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Invisible work, actors, and knowledge: An analysis of a clinical trial for a vaccine to stop smoking

Abstract

Experimental vaccines to treat smoking are tested in randomised clinical trials (RCTs) where participants receive real or placebo ‘nicotine vaccination’ plus additional support. RCTs are a standard method within the current conventions of evidence-based medicine. As yet, nicotine vaccines did not ‘work’ better than placebos. Interestingly, several trials showed high overall quit smoking rates. Understanding lifestyle change, scholars argue, requires insights into sociocultural context and embodied experiences. The question then arises how knowledge claims about behaviour change are made in the controlled setting of a clinical trial. Drawing from science and workplace studies, this paper analyses the case of a nicotine vaccination trial. With document analysis, fieldwork and 77 interviews we compared the daily practice of fact-making with the knowledge claims as represented front stage. Our qualitative study suggests that staff and volunteers performed much work in attending to social processes of behaviour change and trial participation. These efforts were underrepresented in the protocol-centred format of trial reports. The knowledge work of assistants in particular was largely absent in official documents. Accounting for experiments with nicotine and other lifestyle vaccines will require an integrative trial design that combines the biomedical rationale with perspectives from the humanities and social sciences.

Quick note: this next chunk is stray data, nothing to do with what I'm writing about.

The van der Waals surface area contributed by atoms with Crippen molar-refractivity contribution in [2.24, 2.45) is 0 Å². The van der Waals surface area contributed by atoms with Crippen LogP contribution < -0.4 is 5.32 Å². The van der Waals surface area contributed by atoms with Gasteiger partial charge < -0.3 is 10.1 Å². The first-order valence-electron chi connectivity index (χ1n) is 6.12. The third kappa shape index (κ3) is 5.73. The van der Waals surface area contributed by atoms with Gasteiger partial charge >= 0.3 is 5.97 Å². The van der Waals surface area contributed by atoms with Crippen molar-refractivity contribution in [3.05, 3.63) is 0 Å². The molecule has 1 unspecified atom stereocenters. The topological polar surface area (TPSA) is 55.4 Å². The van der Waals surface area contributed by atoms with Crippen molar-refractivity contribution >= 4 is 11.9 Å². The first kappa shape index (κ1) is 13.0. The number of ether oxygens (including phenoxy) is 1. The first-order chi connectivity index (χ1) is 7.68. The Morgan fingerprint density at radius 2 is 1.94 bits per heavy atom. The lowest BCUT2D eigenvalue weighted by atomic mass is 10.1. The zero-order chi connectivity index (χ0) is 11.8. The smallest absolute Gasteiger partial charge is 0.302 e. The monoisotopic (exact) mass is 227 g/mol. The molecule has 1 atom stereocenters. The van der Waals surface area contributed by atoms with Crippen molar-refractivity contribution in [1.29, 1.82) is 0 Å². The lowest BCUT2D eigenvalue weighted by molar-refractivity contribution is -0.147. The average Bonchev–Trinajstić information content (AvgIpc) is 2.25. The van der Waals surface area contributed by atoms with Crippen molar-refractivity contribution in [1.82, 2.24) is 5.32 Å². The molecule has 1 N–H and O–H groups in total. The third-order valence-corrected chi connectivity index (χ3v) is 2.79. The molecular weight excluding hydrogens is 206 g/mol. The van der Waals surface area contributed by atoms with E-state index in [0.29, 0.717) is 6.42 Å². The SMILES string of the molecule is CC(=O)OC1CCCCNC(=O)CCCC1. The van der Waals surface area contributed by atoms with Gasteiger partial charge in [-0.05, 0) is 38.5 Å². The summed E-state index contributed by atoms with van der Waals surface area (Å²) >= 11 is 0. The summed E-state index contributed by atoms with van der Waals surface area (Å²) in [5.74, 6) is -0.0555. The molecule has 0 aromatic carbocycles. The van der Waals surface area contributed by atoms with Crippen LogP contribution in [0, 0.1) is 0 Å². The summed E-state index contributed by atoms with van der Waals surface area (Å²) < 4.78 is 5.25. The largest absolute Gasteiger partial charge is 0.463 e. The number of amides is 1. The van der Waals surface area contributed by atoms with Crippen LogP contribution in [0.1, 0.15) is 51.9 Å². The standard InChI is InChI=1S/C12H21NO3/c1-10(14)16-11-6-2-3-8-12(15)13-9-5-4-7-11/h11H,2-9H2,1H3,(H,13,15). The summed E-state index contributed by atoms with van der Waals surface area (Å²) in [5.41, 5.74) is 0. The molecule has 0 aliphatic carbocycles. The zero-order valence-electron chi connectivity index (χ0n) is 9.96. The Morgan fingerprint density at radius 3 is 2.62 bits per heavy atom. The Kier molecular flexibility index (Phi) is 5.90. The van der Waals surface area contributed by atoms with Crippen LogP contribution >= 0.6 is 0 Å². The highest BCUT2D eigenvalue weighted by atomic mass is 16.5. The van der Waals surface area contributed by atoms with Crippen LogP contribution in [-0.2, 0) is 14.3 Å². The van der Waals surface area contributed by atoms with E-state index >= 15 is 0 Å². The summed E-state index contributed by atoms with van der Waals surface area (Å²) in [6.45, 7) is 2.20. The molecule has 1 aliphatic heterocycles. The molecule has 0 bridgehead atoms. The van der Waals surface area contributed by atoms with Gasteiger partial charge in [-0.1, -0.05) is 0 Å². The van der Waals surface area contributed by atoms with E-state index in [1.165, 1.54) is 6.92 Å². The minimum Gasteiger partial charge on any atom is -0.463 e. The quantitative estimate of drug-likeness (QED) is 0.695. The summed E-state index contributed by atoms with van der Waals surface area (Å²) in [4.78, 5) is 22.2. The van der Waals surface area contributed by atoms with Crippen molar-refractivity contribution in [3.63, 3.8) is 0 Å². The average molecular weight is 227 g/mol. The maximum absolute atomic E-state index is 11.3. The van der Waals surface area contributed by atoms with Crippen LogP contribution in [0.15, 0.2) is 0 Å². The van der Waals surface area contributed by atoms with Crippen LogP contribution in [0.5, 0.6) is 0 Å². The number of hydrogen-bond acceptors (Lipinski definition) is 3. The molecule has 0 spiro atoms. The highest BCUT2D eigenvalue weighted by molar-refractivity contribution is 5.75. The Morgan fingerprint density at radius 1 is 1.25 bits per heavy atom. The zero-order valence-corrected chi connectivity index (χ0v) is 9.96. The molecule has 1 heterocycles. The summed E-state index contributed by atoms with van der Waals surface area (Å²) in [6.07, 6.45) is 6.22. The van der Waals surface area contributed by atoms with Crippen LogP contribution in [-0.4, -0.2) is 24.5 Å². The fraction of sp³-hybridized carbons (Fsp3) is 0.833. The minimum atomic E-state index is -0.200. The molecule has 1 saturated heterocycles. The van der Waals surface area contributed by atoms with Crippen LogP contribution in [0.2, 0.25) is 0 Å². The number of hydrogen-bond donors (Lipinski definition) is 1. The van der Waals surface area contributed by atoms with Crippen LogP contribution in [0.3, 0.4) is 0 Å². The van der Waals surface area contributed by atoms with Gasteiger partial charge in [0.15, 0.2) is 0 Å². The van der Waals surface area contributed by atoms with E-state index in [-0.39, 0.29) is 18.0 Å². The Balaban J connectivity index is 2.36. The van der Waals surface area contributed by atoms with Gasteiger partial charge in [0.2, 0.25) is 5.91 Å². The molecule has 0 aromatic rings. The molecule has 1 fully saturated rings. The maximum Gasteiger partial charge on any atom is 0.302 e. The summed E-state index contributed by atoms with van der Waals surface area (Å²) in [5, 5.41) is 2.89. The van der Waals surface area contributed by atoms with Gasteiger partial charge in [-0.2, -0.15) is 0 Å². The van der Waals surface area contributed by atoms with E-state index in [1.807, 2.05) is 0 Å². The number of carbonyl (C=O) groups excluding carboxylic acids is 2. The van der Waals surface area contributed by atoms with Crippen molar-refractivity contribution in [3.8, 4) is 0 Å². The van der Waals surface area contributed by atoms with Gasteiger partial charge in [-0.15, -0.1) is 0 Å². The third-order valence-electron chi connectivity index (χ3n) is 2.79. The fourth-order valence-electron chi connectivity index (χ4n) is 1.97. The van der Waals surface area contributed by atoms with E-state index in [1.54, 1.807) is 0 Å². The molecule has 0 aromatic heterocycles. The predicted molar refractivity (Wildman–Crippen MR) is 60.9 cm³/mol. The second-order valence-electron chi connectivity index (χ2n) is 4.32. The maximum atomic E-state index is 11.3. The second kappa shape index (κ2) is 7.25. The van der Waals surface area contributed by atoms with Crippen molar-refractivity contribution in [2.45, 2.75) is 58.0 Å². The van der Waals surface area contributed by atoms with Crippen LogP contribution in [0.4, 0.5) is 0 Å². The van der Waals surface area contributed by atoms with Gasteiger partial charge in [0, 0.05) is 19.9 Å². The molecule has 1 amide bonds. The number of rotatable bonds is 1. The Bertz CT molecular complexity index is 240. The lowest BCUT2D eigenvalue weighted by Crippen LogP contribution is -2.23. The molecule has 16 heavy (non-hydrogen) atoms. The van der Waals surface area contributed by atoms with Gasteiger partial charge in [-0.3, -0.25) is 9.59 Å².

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Acknowledgements

We thank the interviewed research assistants, researchers, research participants, and their relatives for being kind enough to have shared with us their experiences and views on testing nicotine vaccination in a clinical trial.

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Correspondence to Anna Wolters.

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Competing interests—intellectual or financial—in the research detailed in the manuscript: Anna Wolters: none. Guido de Wert: none. Onno van Schayck has received unrestricted grants for research funding from Pfizer, Boehringer Ingelheim, and Nabi. Klasien Horstman: none.

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This is to confirm that the manuscript comprises original material that is not under review elsewhere and that the study on which this research is based has received ethical approval from the Netherlands Central Committee for Research involving Human Subjects (CCMO).

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Wolters, A., de Wert, G., van Schayck, O.C.P. et al. Invisible work, actors, and knowledge: An analysis of a clinical trial for a vaccine to stop smoking. BioSocieties 15, 1–27 (2020). https://doi.org/10.1057/s41292-018-0136-x

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Keywords

  • Lifestyle vaccination
  • Invisible work
  • Research assistants
  • Knowledge claims
  • Health behaviour change
  • Clinical trial design